You should also consider this an Open Thread for comments about the look, feel, and general operation of the site. Is there anything that I should change to improve your Uncertain Principles experience? Leave a comment, and I’ll consider it.

In Which I Play With Social Network Applications

I haven’t even had a book contract for a month, and already I’m engaging in Authorial Avoidance Behavior…

I spent a while this morning messing around with setting up a del.icio.us account. This does actually have a worthwhile goal, namely to be an improvement over my current system of keeping a hundred tabs open in Opera containing articles I might want to mention on the blog. This way, I can file them in a central place, and not have the browser open tempting me to web-surf when I ought to be writing.

But, of course, it’s also a wonderful excuse to putz around on the web, doing nothing particularly useful. Such as, for example, setting it up so my del.icio.us bookmarks show up in my Facebook profile.

Which, of course, means that I’m admitting to having a Facebook account (it’s cleverly hidden under my actual name…). Like most people my age, I hasten to add, I don’t really do much of anything with it (and, for that matter, I hasten to add that I hsten to add that I don’t really do anything with it, which also seems to be a characteristic of people my age). It’s occasionally useful for checking what’s going on on campus, and it’s sort of amusing to look at the profiles of students I know when they turn up in the random selection, but really, the idea of sending “friend” requests to students is just a little too close to the creepy “Have You Met My Golden Retreiver Puppy?” level of my personal moral anti-compass, and there aren’t enough of my college classmates on there for it to really be useful in that regard.

I suppose I could set up an “Uncertain Principles” group, but I’m not sure what the value added would be. Other than giving me another way to kill time when I’m supposed to be working…

Meet Your Guest-Bloggers

As mentioned several times hereabouts, Kate and I are headed to Japan on Saturday, where we’ll be spending three weeks touring around and attending the World Science Fiction Convention in Yokohama. We will have at least some Internet access, and I may post the occasional travel update from Japan, but I’m not going to try to schedule three full weeks worth of posts to keep the blog going during my absence.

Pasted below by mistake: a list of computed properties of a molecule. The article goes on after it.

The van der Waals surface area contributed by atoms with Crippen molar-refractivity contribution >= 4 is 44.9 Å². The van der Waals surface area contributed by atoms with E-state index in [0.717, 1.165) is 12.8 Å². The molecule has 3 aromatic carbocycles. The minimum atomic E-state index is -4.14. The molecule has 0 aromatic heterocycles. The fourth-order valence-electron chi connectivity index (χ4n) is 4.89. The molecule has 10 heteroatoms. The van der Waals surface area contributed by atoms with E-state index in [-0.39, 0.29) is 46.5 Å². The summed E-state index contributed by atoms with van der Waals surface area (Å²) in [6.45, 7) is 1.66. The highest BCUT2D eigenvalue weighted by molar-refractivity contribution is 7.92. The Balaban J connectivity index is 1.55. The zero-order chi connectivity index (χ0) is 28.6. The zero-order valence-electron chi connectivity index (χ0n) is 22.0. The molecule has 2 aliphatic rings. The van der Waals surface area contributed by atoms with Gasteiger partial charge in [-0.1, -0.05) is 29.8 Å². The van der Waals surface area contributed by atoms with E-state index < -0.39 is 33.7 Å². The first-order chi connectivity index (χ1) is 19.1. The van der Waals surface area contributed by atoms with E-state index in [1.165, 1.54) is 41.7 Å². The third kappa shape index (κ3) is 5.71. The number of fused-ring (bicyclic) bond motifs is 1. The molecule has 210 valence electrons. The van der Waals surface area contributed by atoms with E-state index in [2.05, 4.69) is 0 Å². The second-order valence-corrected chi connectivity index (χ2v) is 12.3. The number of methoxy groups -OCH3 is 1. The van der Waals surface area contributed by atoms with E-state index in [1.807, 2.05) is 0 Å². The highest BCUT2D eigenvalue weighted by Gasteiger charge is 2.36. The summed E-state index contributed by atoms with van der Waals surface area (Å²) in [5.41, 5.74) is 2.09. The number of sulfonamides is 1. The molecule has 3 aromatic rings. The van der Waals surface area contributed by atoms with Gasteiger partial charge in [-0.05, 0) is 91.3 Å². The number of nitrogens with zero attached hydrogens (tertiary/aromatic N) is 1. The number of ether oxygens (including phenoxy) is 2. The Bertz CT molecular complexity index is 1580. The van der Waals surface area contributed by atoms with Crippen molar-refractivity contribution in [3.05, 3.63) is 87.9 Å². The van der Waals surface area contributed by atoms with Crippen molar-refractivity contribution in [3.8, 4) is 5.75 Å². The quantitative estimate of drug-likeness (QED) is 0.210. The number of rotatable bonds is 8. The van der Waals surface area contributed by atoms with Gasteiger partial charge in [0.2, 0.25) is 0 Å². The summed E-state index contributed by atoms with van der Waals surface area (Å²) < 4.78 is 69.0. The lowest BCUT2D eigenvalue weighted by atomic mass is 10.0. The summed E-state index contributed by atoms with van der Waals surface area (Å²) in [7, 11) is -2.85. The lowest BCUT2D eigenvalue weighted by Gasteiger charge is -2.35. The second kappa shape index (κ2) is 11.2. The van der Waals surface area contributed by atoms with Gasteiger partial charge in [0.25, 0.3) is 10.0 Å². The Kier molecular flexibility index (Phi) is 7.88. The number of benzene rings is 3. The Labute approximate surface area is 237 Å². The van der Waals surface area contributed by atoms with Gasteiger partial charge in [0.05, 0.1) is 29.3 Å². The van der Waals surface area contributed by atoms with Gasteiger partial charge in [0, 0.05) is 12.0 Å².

If, for some strange reason, you find that you are wholly dependent on Uncertain Principles for your computer-based entertainment needs, have no fear– I’m not going to leave you totally bereft, hitting “Reload” on the same old posts for day after agonizing day. I’ve arranged for a couple of guest bloggers during my absence, so there will be at least some fresh physics-blogging goodness for you to enjoy while I’m off in the land of the metaphorical rising sun. They’re both physicists, and friends from my Usenet days, and I’m sure they’ll have interesting things to say while I’m out of town.

Nathan is another AMO physics type, and in fact is currently a post-doc in my old group at NIST. He was an undergrad at Berkeley, and did his Ph.D. at Caltech, but had a brief stint in the real world in between, working for a lab in the Boston area. He’s got slightly more indie cred than I do, when it comes to pop music, but squanders it by being fond of heavy metal.

Aaron is a string theorist, brought in to supply a little diversity of opinion around here. He was an undergrad at Yale (graduating shortly before I went there as a post-doc), and did his Ph.D. at Princeton, and is currently a post-doc at Texas A&M. He’s put up with a lot of grief from me about string theory, and is an extremely good sport about it.

They’ve got the run of the place for the next three weeks, and I’ve given them the keys to the disemvoweller, so don’t go thinking you can get uppity in the comments. I plan to check in from time to time, but even if I don’t, you’ll be in good hands.

Mata ne. See you in September.

Entertain Yourselves

I’m off for a much-needed vacation, and will be Internet-less for the next week. Woo-hoo!

The plan of the moment is to set up a handful of physics “news” items to appear next week (the scare quotes are because some of these items are weeks old), but otherwise there won’t be any updates. If you’re wholly dependent on this blog for your daily entertainment needs, use this opportunity to get a frickin’ life, will you?

If you find yourself desperate for something to do, somebody has set up a stub ScienceBlogs page at Wikipedia, which could stand to be upgraded with more information about the network and the individual blogs. There’s also a general category page for science blogs, which is pretty pathetic at the moment (and is particularly lacking in the later part of the alphabet). If you’re so inclined, you could easily fill the whole week by adding and updating Wikipedia pages about science blogs.

Or, you know, you could pick up a heavy book (Misner, Thorne, and Wheeler, say), and hit yourself in the face with it. Repeatedly. Whatever floats your boat.

Anyway, I’m outta here. Don’t make too big a mess while I’m gone…